A new study indicates that parental environment can influence adaptation to projected increases in sea level temperatures, not only by altering the fitness of offspring but also by altering the genetic variance available to increase fitness.
Evatt Chirgwin, along with his PhD supervisors Dustin Marshall, Carla Sgro and Keyne Monro, were interested in how, in the face of global change, populations can maintain or recover fitness. Evatt used a small, marine tubeworm Galeolaria caespitosa to examine how parental exposure to projected ocean warming affects adaptive potential for survival during the most vulnerable early life stage.
Individuals faced with environmental stress can respond through ‘plastic’ changes to morphology, physiology and/or behaviour and these changes can persist in their offspring. But in order for populations to persist in the longer term, they will often require adaptive evolution, which rests on the availability of adequate genetic variation.
Galeolaria is an external fertiliser which allowed Evatt to manipulate fertilisation across different males and females as well as exposing parents and embryos to different temperatures. Evatt took sperm from each male parent and crossed it with eggs from multiple females and vice versa; a design that allowed him to estimate genetic variance and therefore adaptive potential to ocean warming.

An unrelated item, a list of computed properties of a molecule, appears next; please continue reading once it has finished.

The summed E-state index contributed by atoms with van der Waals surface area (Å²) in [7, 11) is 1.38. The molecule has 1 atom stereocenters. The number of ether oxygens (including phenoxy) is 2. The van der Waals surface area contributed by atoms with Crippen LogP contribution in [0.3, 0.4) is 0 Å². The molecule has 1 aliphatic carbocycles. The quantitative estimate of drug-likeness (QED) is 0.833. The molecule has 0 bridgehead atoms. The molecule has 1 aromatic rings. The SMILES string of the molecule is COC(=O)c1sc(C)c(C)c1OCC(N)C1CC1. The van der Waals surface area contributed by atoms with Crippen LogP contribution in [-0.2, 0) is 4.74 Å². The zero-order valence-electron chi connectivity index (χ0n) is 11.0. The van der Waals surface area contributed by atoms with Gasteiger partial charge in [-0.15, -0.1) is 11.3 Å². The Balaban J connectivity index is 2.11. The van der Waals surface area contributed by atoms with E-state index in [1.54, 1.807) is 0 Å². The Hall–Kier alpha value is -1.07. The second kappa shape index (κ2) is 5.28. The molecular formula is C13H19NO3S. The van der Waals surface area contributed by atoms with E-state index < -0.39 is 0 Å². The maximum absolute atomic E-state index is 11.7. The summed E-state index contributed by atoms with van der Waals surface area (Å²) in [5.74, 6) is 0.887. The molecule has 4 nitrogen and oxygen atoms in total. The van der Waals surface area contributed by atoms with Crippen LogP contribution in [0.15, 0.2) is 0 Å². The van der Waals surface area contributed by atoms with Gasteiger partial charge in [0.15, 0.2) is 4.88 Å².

Embryos and larvae are the life stages most sensitive to stress in marine invertebrates, and are key to assessing vulnerability to ocean warming. Evatt measured survival of 20,000 Galeolaria offspring as a measure of fitness where parents were exposed to two temperatures prior to spawning and offspring were then reared in the same two temperatures.
The team found that mean offspring survival was higher when offspring were reared at the same temperatures as their parents, but also that parental exposure to warming altered genetic variance. This means that parental environments may have broader ranging effects on adaptive capacity to global warming than is currently appreciated.
While effects were subtle, even this modest buffering may help natural populations to persist under rising ocean temperatures. This study is an important step towards understanding how plasticity and adaptation jointly shape population dynamics and extinction risks under global change.